Buy this Article for $10.95

Have a coupon or promotional code? Enter it here:

When you buy this you'll get access to the ePub version, a downloadable PDF, and the ability to print the full article.

Keywords

Japanese, risk factors, smoking cessation, weight gain

 

Authors

  1. Taniguchi, Chie
  2. Tanaka, Hideo
  3. Oze, Isao
  4. Ito, Hidemi
  5. Saka, Hideo
  6. Tachibana, Kazunobu
  7. Tokoro, Akihiro
  8. Nozaki, Yasuhiro
  9. Nakamichi, Nobuyo
  10. Suzuki, Yukio
  11. Suehisa, Hiroshi
  12. Sakakibara, Hisataka

Abstract

Background: Smoking cessation is often followed by weight gain, which may attenuate motivation to sustain a quit attempt.

 

Objectives: The aim was to identify factors associated with weight gain in smokers who received smoking cessation therapy (SCT) in Japan.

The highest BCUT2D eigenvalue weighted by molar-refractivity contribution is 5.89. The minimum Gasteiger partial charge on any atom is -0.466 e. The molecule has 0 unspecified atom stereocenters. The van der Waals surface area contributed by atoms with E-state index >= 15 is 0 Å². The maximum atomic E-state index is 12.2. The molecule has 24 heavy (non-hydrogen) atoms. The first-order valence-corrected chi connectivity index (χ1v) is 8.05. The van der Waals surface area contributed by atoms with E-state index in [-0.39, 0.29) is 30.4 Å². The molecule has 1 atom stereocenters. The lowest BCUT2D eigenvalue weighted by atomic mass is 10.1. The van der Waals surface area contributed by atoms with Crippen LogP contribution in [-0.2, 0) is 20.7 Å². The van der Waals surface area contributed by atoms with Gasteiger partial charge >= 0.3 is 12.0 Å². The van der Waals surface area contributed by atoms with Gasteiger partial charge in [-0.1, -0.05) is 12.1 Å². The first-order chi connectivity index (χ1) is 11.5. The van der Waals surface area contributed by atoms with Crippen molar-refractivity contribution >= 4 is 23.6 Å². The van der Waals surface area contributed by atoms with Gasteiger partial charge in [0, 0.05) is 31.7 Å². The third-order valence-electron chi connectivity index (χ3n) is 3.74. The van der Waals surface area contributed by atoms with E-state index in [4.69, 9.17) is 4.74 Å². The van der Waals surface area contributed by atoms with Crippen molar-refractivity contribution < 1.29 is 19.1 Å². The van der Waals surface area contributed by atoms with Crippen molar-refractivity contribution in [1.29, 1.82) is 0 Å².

Methods: The weight change in 283 smokers between baseline and 12 months after finishing SCT was observed. Factors associated with marked weight gain of 3.5 kg or more were identified using stepwise logistic regression.

 

Results: Smoking cessation success was 83% (234/283) at the completion of SCT but decreased to 69% (194/283) 12 months later. Twelve months after the end of SCT, age 50 and over (OR = 0.38, 95% CI [0.19, 0.76]) and varenicline use (OR = 0.30, 95% CI [0.11, 0.78]) were protected against marked weight gain, whereas presence of a comorbidity (OR = 3.33, 95% CI [1.10, 10.00]), high level of nicotine dependence at baseline (OR = 2.07, 95% CI [1.09, 3.92]), and successfully quitting smoking (OR = 4.57, 95% CI [1.94, 10.08]) were associated with marked weight gain.

 

Discussion: Understanding the factors associated with weight gain after smoking cessation can help in the design of nursing interventions to lessen or prevent weight gain among smokers who try to quit.